Conflict Is at the Heart of Macbeth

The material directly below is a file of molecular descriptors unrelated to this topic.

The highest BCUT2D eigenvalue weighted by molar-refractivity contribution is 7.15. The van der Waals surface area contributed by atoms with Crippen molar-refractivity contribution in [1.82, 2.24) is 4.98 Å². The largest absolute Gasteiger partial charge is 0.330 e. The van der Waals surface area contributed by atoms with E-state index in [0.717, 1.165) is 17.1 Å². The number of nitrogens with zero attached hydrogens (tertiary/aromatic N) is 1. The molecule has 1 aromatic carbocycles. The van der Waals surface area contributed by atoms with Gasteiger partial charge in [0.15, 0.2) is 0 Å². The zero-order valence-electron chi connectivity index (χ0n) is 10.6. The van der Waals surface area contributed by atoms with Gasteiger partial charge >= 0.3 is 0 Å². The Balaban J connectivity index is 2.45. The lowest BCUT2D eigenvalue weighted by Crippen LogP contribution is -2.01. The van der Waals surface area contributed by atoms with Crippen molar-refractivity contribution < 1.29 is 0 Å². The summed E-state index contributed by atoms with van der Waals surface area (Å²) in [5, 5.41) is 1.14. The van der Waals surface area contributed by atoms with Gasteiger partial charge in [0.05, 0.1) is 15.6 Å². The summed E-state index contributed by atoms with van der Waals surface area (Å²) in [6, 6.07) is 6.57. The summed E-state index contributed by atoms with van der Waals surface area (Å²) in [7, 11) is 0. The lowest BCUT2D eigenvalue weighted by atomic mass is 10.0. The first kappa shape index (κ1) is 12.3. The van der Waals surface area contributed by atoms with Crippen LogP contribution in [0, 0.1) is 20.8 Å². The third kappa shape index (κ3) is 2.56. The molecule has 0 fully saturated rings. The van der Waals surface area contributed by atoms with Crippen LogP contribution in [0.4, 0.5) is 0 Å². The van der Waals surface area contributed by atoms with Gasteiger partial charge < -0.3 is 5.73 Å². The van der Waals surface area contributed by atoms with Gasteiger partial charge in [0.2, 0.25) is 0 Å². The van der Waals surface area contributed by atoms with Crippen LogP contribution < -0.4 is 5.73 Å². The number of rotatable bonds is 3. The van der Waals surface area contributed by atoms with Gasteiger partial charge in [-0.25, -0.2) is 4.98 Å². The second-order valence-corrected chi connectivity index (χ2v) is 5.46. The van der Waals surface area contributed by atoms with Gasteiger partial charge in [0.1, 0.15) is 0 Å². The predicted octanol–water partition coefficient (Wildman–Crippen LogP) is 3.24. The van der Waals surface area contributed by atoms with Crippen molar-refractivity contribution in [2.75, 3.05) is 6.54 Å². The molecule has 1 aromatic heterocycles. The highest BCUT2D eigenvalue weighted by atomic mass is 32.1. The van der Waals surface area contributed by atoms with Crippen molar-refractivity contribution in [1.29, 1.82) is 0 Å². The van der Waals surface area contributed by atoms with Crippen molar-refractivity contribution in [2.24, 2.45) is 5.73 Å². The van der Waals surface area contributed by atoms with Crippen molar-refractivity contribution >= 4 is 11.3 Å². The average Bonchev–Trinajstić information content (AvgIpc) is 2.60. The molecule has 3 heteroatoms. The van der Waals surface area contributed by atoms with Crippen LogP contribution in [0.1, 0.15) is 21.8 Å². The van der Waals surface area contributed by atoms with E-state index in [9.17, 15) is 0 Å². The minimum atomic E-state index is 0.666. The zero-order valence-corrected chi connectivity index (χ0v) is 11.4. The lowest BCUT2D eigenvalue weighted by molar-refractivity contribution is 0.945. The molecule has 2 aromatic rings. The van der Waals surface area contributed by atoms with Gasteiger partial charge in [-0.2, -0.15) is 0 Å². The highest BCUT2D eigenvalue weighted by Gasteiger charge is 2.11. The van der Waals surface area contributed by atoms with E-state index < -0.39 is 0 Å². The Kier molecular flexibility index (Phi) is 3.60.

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‘CONFLICT IS AT THE HEART OF MACBETH’ Choose two examples of conflict within the play, Macbeth, and explore how each is used to develop Shakespeare’s purpose. In Shakespeare’s Macbeth, conflict is definitely at the heart of the main character Macbeth. This is portrayed though the conflicting dynamics of the play, such as ambition, gender, corruption and deception, appearance vs. reality and duality. Shakespeare has implemented a broad array of language conventions, characterisation and structures in order to enhance these ideas. Firstly, ambition is a major internal conflicted … within Macbeth. In the beginning scenes of the play we see this through “stars hide your fires, let not light see my black and deep desires”. This effective rhyming scheme is further developed by the dramatic “aside” in the play. It is effective because it shows the beginning of Macbeths ambition as he asks for his deeds to be covered in darkness. The conflict of ambition is also shown in “I have no spur to prick the sides of my intent, but only ...... Ambition which o’eleaps itself and falls on t’other”. This metaphor is part of a powerful siloquay showcasing that Macbeth has ambition compelling him to carry out the killing of King Duncan. It is effective because is contrast the “vault into the indefinite” with the consequences of falling hard on the other side. This is also an early use of characterisation which lets the audience know that Macbeth’s character now has a spark of ambition in his mind. Furthermore, we notice that Macbeth generally speaks in “lambic ventonater” which elevates him above the commoner’s “prose”, thusly making, his conflict with himself more important. Through Shakespeare’s development of ambition, he can see how Macbeth is internally conflicted by these powerful thoughts and desires within his heart. Secondly, Gender within the play has been disturbed
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